People: Find and grow talented innovators and entrepreneurs! We don’t believe that “everyone is an innovator.” Companies make rules and manage risk. Innovators break rules and create new paradigms. Not everyone can be innovative, creative and entrepreneurial. What counts is talent – we need to value aptitude over experience and look for raw intelligence and a track record of getting things done. We need to:
1. Find and back high potentials fearlessly
2. Align the interest of innovators, entrepreneurs, potential entrepreneurs (e.g. students), mentors, investors and service providers
3. Optimize the financing of innovation to deliver better outcomes and greater returns
4. Create more cross-continent co-investment opportunities
Transform education: Are we mad? What are we thinking with our education system? Our children are training for jobs that will not exist in the future or will be transformed by automation. Yet we continue to channel hundreds of thousands of students into universities – with the hope that they learn the skills of tomorrow. We need to grow future generations of innovators and entrepreneurs through a radical overhaul of our education system. The subjects we teach, how we teach – everything – has to change – or our children will be ill prepared for their future world. The world must create a more innovative and creative next generation:
1. Digital literacy must be taught from a young age.
2. Science, coding, data science, technology need to be as basic as literacy used to be.
3. Experiential entrepreneurship education programs should be introduced in all layers of the education system.
Funding and Incentives: Our funding models are just wrong and the centralization of capital kills innovation and slows down economic growth! Most of our R&D grants and government procurement are based on old models and preference bigger organisations, with sophisticated proposal teams and stable cash flows. They don’t incentivise collaboration and rarely help innovative start-ups. We must be able to deploy capital accurately at speed and at scale – which only decentralization combined with knowledge transfer can reach.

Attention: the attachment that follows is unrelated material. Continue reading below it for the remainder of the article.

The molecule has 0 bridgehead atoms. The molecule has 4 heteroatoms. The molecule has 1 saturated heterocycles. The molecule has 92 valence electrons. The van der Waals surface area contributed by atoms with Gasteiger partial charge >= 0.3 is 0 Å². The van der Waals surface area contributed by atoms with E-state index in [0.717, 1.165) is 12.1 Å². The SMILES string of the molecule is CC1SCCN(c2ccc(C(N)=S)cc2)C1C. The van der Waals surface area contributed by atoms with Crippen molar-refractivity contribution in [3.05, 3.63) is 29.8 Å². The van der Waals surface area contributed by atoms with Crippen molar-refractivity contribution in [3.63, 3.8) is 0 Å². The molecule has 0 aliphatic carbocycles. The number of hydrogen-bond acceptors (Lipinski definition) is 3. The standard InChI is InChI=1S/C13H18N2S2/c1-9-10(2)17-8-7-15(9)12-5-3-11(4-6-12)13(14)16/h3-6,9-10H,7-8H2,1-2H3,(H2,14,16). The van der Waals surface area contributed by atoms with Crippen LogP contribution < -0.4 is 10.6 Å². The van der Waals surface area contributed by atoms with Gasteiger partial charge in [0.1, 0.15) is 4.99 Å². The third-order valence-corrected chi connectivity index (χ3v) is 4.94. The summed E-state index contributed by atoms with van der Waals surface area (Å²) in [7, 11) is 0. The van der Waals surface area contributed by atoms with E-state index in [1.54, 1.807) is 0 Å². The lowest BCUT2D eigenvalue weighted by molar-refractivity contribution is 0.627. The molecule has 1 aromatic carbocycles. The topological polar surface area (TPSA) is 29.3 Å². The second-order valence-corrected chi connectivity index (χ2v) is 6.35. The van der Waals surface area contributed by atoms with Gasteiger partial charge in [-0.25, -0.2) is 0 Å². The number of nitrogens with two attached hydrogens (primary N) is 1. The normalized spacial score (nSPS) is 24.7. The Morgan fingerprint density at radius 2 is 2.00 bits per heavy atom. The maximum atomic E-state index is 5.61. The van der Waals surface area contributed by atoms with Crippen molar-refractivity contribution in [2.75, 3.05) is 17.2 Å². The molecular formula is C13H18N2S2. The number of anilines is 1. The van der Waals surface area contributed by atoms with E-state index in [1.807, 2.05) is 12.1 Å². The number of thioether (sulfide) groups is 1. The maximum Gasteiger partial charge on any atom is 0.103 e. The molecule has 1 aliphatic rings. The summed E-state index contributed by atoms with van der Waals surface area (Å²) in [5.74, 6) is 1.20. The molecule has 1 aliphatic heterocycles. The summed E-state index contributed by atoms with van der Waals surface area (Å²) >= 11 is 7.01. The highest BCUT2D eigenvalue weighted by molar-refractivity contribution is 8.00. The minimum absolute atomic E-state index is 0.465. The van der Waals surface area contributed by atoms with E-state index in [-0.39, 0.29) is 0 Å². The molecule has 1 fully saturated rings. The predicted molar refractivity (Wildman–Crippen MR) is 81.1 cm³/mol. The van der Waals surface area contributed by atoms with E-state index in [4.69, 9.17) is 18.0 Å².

Collaboration: We have all been trained to be competitive, specialised, siloed, and protective – this is not the way of the future. Our aim should be to get the best and brightest in business, tech, innovation and research working together. Innovation is happening outside of universities – in co-working spaces, garages, accelerators, start-up collaboratives. Some of today’s most innovative ideas are coming from these groups. We need to embrace, engage and propagate these communities. People want to connect, and they are creating communities, where the separation of work and leisure is blurred. These groups combine work, play, learning and creation in a supportive environment with peers, role models and mentors generating countless opportunities to connect. Entrepreneurs are already leading the start-up community and we need to harness and accelerate that phenomenon.
Innovation and entrepreneurs can transform health, education, transportation, energy and food – and in the process change the way we live our daily lives. Let’s build the innovation culture for our children’s future. Let’s find and support talent; transform education; fix the funding and incentives for innovation and build collaboration. Then let’s celebrate our successes – the world is changing fast and we need to be ahead of the curve. Change the paradigm created by accountants and let the balance sheet reflect innovation as a new highly investible asset class.
This article is co-authored by Fintech Worldwide CEO, Dr Jane Thomason and Consilience Ventures co-founder Director Kevin Monserrat.